(Nero Claudius Caesar Drusus)


Nero is one of the most infamous of the Roman emperors. He is best known for murdering his entire family, including his mother, stepbrother, and both of his wives, and for various other crimes. He is thought to have intentionally set a fire that burned most of Rome in order to clear a location for a new palace, and to have scheduled a musical performance for his courtiers while Rome burned.

At birth Nero had only a distant claim to the imperial throne, but his ambitious and scheming mother Agrippina married the Emperor Claudius soon after the death of his previous wife, Messalina. She first convinced Claudius to adopt Nero and name him heir in preference to his own son Britannicus. Then, after taking appropriate measures to gain support for Nero, Agrippina poisoned Claudius, and Nero ascended to the throne at age 17. She assumed that he would continue in her power for some time, but within a year, mother and son were already feuding. The cause of the first major dispute was a woman whom Nero had taken up with of whom Agrippina disapproved. The rift became so severe that Agrippina threatened to withdraw her support from Nero and attempt to pass the throne to Britannicus. The dispute ended with Nero's murder of his 14 year old brother, Britannicus.

The actual affairs of state during this time were directed primarily by Nero's two senior advisors, Seneca and Burrhus, and during the early years of his reign they were able to influence him positively. After several years, however, Nero fell under the influence of some particularly vile favorites, the two most notorious of which were Poppaea Sabina, who eventually became Nero's second wife, and Tigellinus, a thoroughly despicable character. It was under the influence of Poppaea that Nero decided to murder his mother Agrippina. After several elaborately planned "accidents" failed to dispense with her, he finally sent his soldiers to kill her at her home. His next victim was his young wife Octavia, only 20 at the time of her murder. By this time the influence of his old ministers was gone: Burrhus had died, and Seneca had retired from the court. Nero sank utterly into depravity and vice, leaving the empire in the hands of his evil favorites.

In 64 B.C. an enormous fire destroyed most of the city of Rome and it was rumored (but never proved) that Nero had set the fire. In order to throw suspicion off himself, Nero is said to have blamed a small religious sect called "Christians" for the fire, and he subjected many of them to the torture. By this time, a conspiracy to murder Nero was brewing among many Roman nobles. Unfortunately the plot was discovered and dozens of people were put to death including Seneca, and the poet Lucan. Soon after this, Nero killed Poppaea during a domestic dispute. But the end was near. Nero had lost the support of the army and several rebellions broke out all over the empire. When the Praetorian Guard joined the revolt, and declared for Galba, Nero knew the cause was hopeless and tried to escape with this life. The story of his flight, and his pathetic attempt at suicide are a brilliant depiction of the cowardice underlying tyranny.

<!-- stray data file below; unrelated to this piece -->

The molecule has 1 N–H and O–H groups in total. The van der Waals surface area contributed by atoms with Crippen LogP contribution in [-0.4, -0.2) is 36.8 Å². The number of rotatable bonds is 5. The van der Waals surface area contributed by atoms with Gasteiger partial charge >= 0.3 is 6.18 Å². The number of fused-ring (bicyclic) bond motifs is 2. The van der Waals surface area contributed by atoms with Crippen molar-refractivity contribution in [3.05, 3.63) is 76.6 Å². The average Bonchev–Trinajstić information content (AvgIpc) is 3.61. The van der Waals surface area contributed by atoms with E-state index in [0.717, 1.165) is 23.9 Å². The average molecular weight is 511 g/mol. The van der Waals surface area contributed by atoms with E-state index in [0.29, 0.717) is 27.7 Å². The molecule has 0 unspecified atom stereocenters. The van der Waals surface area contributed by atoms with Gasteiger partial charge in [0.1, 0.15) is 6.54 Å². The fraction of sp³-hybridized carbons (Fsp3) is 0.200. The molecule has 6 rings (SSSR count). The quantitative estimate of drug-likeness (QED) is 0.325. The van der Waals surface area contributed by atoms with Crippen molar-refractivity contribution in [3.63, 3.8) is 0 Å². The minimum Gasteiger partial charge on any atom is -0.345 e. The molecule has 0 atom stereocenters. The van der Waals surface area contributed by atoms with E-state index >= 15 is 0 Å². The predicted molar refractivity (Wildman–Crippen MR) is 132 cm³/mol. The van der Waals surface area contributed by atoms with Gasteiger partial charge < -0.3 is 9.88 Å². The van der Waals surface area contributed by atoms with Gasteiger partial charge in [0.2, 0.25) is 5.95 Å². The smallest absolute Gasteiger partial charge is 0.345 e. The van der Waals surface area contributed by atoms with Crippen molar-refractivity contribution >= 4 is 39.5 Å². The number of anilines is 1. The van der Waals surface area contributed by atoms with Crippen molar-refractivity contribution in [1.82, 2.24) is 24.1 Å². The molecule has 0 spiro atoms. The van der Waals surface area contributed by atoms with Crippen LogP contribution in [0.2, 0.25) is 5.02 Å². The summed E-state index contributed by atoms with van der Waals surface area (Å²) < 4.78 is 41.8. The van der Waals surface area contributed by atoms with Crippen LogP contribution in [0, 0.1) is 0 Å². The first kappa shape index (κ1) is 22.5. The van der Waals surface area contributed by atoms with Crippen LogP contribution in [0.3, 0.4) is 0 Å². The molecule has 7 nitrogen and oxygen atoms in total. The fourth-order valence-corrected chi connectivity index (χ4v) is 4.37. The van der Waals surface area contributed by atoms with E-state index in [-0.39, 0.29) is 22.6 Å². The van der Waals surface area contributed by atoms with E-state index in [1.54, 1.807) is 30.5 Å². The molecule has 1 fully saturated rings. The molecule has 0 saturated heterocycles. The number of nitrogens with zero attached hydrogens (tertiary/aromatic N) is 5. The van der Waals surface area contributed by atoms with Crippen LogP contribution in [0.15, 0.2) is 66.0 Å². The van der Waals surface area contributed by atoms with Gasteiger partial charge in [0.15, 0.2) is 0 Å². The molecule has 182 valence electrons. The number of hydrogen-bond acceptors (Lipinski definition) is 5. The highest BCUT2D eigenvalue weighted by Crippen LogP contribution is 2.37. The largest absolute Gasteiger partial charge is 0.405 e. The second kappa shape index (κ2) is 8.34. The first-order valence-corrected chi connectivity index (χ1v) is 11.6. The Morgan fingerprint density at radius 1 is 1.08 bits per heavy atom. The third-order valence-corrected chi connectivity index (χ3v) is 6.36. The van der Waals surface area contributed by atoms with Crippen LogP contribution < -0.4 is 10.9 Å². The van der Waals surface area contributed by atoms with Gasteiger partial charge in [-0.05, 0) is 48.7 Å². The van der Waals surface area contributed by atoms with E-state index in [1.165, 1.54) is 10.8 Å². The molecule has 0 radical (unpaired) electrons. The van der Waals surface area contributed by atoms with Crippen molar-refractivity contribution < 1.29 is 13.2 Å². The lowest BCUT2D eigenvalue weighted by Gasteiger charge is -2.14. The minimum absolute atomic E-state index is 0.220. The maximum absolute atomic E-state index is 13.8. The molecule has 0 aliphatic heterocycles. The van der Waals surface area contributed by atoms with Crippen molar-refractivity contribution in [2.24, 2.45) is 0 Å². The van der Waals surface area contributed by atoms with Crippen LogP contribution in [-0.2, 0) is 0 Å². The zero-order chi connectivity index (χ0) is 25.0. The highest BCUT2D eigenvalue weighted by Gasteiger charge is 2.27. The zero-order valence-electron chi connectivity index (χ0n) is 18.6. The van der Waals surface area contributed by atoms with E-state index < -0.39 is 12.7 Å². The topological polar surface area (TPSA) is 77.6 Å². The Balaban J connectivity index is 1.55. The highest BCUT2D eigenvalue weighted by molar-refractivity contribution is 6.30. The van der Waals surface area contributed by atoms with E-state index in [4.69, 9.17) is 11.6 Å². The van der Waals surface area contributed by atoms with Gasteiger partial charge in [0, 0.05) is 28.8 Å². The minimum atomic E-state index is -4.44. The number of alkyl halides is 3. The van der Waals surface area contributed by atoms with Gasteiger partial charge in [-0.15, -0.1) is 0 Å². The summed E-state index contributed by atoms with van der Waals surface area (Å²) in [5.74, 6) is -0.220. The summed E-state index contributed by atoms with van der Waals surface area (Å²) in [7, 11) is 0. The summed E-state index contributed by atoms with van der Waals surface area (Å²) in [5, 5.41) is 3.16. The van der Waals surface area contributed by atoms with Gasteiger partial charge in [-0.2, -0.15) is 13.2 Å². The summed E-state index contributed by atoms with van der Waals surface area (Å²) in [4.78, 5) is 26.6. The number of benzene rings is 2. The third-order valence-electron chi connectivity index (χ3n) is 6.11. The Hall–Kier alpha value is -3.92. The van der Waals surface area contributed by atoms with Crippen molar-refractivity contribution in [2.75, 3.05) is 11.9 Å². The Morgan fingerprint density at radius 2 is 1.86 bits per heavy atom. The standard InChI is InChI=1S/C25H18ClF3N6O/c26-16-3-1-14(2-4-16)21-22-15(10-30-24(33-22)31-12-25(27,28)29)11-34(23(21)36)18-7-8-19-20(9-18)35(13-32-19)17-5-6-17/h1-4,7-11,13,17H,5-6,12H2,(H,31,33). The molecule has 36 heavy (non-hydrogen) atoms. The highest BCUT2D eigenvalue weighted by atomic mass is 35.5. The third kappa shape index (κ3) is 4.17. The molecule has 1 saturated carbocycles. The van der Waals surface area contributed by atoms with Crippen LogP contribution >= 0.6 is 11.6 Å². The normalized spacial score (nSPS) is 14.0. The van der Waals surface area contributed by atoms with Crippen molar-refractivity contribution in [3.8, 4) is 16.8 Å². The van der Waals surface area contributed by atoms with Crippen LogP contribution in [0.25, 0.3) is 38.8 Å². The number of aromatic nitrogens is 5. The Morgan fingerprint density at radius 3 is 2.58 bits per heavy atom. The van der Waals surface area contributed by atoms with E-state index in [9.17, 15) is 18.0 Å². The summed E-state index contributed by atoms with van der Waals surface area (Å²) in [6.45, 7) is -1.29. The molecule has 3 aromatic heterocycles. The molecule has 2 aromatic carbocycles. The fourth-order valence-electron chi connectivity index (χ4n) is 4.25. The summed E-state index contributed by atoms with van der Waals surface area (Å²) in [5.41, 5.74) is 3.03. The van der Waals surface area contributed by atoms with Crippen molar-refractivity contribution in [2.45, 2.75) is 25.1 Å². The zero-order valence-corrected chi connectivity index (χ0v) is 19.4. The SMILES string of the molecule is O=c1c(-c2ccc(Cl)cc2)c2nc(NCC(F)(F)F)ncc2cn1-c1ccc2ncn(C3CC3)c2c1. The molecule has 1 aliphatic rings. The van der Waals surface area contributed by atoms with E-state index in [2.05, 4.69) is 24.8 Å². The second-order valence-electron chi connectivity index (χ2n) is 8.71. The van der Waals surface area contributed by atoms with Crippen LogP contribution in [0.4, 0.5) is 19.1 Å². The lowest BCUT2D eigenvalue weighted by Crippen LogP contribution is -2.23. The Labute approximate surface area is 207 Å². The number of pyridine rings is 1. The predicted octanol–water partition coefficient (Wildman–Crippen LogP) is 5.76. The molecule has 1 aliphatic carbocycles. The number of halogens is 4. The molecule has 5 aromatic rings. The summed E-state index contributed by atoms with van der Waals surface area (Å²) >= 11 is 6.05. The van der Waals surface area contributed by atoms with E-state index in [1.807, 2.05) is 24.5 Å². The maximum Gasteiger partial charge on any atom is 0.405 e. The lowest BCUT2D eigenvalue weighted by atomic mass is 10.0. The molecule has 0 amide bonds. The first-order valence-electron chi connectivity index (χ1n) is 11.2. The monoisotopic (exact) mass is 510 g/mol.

Key events during the life of Nero:

Agrippina married Claudius. Seneca is called to Rome to become tutor of Nero.
Claudius adopted Nero as heir to the imperial throne.
Death of Claudius, Nero assumed imperial throne.
Nero feuded with his mother, and poisoned his brother Britannicus.
Nero fell under the influence of Poppaea.
Nero murdered his mother Agrippina.
Nero murdered his young wife Octavia and married Poppaea.
Enormous fire destroyed most of Rome. Nero was suspected of setting it.
Extensive conspiracy to assassinate Nero is discovered, and the plotters put to death.
Nero kills Poppaea during a domestic dispute.
Rebellion of Praetorian Guard. Death of Nero.

Book Links
Nero  by  Jacob Abbott
Burning of Rome  by  Alfred J. Church

Other Resources

Story Links
Book Links
Death of the Younger Agrippina  in  Pictures from Roman Life and Story  by  Alfred J. Church
Great Fire of Rome  in  Pictures from Roman Life and Story  by  Alfred J. Church
Death of Nero  in  Pictures from Roman Life and Story  by  Alfred J. Church
The Tyrant Nero  in  Christian Persecutions  by  Asa Craig
Nero's First Crimes  in  The Story of the Romans  by  H. A. Guerber
Nero in  Famous Men of Rome  by  John H. Haaren & A. B. Poland
Murder of an Empress  in  Historical Tales: Roman  by  Charles Morris
Rome Swept by Flames  in  Historical Tales: Roman  by  Charles Morris
Doom of Nero  in  Historical Tales: Roman  by  Charles Morris
Tragedy of Nero  in  The Discovery of New Worlds  by  M. B. Synge

Image Links

Burning of Rome
 in Nero

The Knife
 in Nero

Phaon at the Wall
 in Nero

Nero as Victor in a Chariot Race
 in The Burning of Rome

 in Pictures from Roman Life and Story

 in Famous Men of Rome

Death of Nero, Kaempfer
 in Famous Men of Rome

Nero Receiving the Body of his Mother
 in Greatest Nations - Germany

Nero Singing while Rome Burns
 in Greatest Nations - Rome

The Death of Nero
 in Greatest Nations - Rome

Nero Watching the Tortured Christians
 in Greatest Nations - Rome

Nero and Britannicus.
 in The Discovery of New Worlds

Short Biography
Agrippina the Younger Mother of Nero. Murdered Claudius to make way for his rise to the throne.
Seneca Tutor and minister to Nero. Forced to commit suicide after falling from grace.
Otho Emperor for three months in 69 A.D. Committed suicide rather than continue civil war.
Poppaea Wicked mistress of Nero. Urged him to kill his mother and first wife.
Tigellinus Extraordinarily wicked advisor to Nero. Replaced Seneca.
Britannicus Stepbrother. Murdered to secure Nero's claim to the throne.
Octavia Stepsister and first wife of Nero. Murdered so he could marry Poppaea.